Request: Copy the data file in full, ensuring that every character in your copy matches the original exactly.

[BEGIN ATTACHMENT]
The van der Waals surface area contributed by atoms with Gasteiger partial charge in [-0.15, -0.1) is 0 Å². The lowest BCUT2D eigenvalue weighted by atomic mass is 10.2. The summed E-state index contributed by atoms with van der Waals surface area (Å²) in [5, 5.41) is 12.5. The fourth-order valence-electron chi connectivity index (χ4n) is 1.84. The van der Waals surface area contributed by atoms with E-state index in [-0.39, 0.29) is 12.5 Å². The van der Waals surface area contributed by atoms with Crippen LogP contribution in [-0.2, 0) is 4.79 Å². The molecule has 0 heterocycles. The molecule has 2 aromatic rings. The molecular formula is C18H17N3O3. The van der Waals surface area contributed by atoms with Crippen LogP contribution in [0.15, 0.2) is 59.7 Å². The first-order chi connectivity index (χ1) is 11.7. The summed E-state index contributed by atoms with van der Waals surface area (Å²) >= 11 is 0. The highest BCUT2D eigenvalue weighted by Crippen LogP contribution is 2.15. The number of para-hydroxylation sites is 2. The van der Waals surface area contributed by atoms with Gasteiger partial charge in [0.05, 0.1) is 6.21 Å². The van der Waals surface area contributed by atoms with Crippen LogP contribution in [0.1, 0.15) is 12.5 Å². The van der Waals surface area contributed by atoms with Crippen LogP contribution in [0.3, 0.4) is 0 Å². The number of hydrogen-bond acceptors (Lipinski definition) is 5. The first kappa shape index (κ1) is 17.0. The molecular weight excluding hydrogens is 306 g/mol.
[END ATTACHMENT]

The van der Waals surface area contributed by atoms with Gasteiger partial charge in [-0.15, -0.1) is 0 Å². The lowest BCUT2D eigenvalue weighted by atomic mass is 10.2. The summed E-state index contributed by atoms with van der Waals surface area (Å²) in [5, 5.41) is 12.5. The fourth-order valence-electron chi connectivity index (χ4n) is 1.84. The van der Waals surface area contributed by atoms with E-state index in [-0.39, 0.29) is 12.5 Å². The van der Waals surface area contributed by atoms with Crippen LogP contribution in [-0.2, 0) is 4.79 Å². The molecule has 0 heterocycles. The molecule has 2 aromatic rings. The molecular formula is C18H17N3O3. The van der Waals surface area contributed by atoms with Crippen LogP contribution in [0.15, 0.2) is 59.7 Å². The first-order chi connectivity index (χ1) is 11.7. The summed E-state index contributed by atoms with van der Waals surface area (Å²) >= 11 is 0. The highest BCUT2D eigenvalue weighted by Crippen LogP contribution is 2.15. The number of para-hydroxylation sites is 2. The van der Waals surface area contributed by atoms with Gasteiger partial charge in [0.05, 0.1) is 6.21 Å². The van der Waals surface area contributed by atoms with Crippen LogP contribution in [0.1, 0.15) is 12.5 Å². The van der Waals surface area contributed by atoms with Crippen LogP contribution in [0.3, 0.4) is 0 Å². The number of hydrogen-bond acceptors (Lipinski definition) is 5. The first kappa shape index (κ1) is 17.0. The molecular weight excluding hydrogens is 306 g/mol.